MCLEAN, VA: In what could be an important sign of confidence in the future of the Pentagon’s controversial cloud computing initiative, JEDI, the Army’s new augmented reality training system may rely on it.
We’re “looking at STE and IVAS as our initial offerings when it comes to JEDI,” the Army CIO, Lt. Gen. Bruce Crawford, told an AFCEA conference here this week. All the services, he added, are now looking for potential “early adopters” in time for the initial launch of JEDI’s unclassified capability in early February.
“The Cloud Computing Program Office” – which reports to the Pentagon CIO, Dana Deasy – “has coordinated with both the Synthetic Training Environment (STE) and Integrated Visual Augmentation System (IVAS) Cross Functional Teams [in the army],” a Pentagon CIO spokesperson confirmed to Breaking Defense. “While both teams are interested in leveraging the commercial cloud technologies that the JEDI Cloud contract will offer, the CCPO does not have a timeline on STE and IVAS use of JEDI Cloud. The CCPO, nevertheless, looks forward to supporting the US Army’s efforts.”
So while there’s no set date – not yet – there is definite interest from both the Army and the joint world.
What the Army Needs
The Integrated Visual Augmentation System, developed by the Army’s Soldier Lethality team, is basically a militarized version of the Microsoft HoloLens augmented reality goggles. By displaying digital data over the wearer’s field of view – without blinding them to the tactical reality around them – IVAS can show the soldier anything from the direction to their objective, to exactly where their next shot will go, to virtual adversaries with realistic tactics they can fight against in training simulations. It’s basically the equivalent of a fighter pilot’s heads-up display, miniaturized and ruggedized for the grunts.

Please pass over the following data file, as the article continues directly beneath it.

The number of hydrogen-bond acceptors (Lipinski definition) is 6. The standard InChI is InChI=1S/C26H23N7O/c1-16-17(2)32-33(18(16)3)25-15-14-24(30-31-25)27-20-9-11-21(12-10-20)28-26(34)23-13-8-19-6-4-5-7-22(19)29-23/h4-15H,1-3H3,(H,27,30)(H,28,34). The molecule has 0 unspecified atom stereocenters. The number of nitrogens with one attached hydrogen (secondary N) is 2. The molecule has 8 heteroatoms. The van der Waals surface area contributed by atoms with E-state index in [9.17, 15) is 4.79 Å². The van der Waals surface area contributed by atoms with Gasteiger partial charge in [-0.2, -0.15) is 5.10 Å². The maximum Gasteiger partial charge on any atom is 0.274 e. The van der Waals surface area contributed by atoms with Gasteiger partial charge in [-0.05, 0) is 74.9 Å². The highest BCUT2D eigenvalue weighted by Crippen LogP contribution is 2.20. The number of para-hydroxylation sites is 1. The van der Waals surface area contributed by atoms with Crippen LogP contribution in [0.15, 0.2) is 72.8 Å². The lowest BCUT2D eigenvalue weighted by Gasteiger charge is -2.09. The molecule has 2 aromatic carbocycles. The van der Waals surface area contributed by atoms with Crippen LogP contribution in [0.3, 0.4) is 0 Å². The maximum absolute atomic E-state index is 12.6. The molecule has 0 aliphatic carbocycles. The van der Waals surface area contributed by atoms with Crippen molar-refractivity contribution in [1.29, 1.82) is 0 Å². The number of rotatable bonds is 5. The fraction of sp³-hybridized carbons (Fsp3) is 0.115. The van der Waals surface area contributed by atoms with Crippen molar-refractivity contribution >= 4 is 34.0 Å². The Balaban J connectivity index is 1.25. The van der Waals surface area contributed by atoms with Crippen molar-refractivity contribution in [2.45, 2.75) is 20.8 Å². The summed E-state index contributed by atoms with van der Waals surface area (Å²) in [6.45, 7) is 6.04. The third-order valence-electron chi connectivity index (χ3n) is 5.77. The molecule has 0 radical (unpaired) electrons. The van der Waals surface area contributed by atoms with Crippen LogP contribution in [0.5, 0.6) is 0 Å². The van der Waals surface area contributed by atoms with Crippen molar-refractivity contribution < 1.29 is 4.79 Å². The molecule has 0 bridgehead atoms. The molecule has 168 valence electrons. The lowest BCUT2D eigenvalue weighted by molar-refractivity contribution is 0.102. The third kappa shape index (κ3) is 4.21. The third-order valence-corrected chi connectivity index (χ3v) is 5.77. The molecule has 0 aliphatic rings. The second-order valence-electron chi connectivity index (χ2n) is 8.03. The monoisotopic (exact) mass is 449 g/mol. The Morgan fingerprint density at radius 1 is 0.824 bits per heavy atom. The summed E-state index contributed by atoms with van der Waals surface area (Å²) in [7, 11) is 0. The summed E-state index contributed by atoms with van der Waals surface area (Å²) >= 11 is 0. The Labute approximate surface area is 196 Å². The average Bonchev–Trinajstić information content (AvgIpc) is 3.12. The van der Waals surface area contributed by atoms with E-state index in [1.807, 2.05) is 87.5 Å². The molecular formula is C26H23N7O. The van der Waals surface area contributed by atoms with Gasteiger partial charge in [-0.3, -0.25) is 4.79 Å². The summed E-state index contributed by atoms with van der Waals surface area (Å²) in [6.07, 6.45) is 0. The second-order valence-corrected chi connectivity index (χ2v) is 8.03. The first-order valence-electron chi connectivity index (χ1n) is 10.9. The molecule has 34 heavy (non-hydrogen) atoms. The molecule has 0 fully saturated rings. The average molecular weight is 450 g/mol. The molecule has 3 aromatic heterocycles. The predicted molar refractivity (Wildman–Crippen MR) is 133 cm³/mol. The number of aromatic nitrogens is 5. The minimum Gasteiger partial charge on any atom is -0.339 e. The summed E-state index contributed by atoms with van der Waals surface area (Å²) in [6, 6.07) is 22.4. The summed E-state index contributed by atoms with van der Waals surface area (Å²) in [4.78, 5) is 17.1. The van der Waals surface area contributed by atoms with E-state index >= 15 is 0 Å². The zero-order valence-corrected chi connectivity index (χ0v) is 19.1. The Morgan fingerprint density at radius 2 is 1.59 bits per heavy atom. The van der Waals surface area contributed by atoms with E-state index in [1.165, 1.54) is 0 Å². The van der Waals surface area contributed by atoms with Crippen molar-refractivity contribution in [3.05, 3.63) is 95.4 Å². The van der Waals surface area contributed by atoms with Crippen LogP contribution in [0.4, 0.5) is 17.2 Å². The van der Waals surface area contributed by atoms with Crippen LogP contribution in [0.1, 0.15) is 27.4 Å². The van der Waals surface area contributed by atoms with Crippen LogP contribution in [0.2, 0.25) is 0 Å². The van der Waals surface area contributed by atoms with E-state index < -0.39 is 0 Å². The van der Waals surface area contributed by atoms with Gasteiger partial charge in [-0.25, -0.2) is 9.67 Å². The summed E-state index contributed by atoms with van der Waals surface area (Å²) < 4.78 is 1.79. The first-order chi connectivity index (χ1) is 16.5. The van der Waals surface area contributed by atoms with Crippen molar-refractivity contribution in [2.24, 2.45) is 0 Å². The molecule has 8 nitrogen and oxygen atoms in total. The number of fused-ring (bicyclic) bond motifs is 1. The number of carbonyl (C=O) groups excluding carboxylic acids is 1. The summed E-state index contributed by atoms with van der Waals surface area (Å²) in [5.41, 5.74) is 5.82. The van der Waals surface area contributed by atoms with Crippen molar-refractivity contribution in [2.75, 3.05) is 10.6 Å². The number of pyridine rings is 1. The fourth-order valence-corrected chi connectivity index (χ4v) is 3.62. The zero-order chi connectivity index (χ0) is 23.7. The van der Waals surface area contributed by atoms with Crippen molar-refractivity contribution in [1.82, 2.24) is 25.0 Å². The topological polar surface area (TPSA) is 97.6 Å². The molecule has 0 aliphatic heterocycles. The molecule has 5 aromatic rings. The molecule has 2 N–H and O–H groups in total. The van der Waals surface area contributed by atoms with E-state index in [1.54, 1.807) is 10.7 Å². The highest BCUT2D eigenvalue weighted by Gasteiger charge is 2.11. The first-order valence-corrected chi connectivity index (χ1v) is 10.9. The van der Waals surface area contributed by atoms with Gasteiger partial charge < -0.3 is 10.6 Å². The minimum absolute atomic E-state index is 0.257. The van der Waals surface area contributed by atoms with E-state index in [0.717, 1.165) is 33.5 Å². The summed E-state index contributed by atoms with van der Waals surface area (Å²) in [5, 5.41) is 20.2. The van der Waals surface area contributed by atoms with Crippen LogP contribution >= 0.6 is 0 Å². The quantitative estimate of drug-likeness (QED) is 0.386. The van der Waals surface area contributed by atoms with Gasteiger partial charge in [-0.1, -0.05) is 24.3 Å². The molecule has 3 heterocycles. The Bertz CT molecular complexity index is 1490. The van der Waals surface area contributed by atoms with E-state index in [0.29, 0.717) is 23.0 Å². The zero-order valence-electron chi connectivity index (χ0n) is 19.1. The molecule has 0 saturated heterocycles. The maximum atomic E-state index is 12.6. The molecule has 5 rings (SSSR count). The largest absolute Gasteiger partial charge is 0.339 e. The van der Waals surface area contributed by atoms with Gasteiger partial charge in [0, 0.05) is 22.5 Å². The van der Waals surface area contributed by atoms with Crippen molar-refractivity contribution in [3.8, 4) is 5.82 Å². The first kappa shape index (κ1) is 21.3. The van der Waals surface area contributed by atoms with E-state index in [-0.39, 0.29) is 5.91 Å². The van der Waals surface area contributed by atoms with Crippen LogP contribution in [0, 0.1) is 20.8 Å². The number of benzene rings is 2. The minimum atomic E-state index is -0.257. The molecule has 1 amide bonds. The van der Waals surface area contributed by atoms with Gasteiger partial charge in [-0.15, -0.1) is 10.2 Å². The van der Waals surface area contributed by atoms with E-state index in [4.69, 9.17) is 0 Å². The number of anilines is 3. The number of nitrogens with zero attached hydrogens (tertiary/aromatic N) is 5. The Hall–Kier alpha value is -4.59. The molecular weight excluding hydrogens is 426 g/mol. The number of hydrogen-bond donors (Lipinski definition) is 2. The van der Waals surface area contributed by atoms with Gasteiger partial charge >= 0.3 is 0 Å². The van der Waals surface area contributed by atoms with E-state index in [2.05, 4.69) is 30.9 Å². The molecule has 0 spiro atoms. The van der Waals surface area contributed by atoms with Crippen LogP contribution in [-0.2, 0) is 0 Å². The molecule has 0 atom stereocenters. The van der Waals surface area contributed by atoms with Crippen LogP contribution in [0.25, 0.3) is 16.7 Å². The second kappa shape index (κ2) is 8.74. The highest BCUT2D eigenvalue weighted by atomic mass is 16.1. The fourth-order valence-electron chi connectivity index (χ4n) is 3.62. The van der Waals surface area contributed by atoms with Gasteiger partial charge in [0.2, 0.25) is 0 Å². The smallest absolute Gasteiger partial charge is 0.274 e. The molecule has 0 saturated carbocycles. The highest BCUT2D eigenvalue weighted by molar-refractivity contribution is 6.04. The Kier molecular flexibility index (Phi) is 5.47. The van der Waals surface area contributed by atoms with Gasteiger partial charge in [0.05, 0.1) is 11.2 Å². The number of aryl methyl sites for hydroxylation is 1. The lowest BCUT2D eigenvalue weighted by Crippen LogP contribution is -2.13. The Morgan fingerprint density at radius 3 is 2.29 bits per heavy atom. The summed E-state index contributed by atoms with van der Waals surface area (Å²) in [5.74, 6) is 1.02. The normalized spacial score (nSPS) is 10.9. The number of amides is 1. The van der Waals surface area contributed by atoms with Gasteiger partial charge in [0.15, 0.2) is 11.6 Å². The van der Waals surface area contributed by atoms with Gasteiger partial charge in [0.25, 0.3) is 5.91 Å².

In combat mode, IVAS will display real-world intelligence from the Army’s tactical network. But in training mode, the goggles will link the soldier into the new Synthetic Training Environment. STE is one of the Army’s Big Six modernization priorities: a massive effort to replace TKs of incompatible, clunky simulators for different weapons systems with cutting-edge, videogame-inspired training systems for aircraft, ground vehicles, and foot troops that let all combat arms train together.
The foundation of the Synthetic Training Environment will be a 3D digital model of the surface of the earth, known as One World Terrain. This mega-map draws on everything from the National Geospatial Imagery Agency’s intelligence database, which has details so fine you can distinguish different species of trees.
Army and Navy special operators are already using an early, limited version of One World Terrain to plan missions, but to cover the world you need a staggering amount of data. An individual soldier’s IVAS goggles, or even a command post server, can’t store it all, and they don’t need to, because they only require detailed maps of their actual area of operations. But where do you put the motherlode of data so everyone can download what they need?
“It’s got to be stored somewhere,” Lt. Gen. Crawford said. In the Army, he said, “we operate data centers, but we’re working to move them onto the cloud.”
“Cloud computing will allow the STE to store full resolution One World Terrain data, enable the performance of artificial intelligence and machine learning tasks, and distribute training to the point of need,” the Pentagon CIO spokesperson said.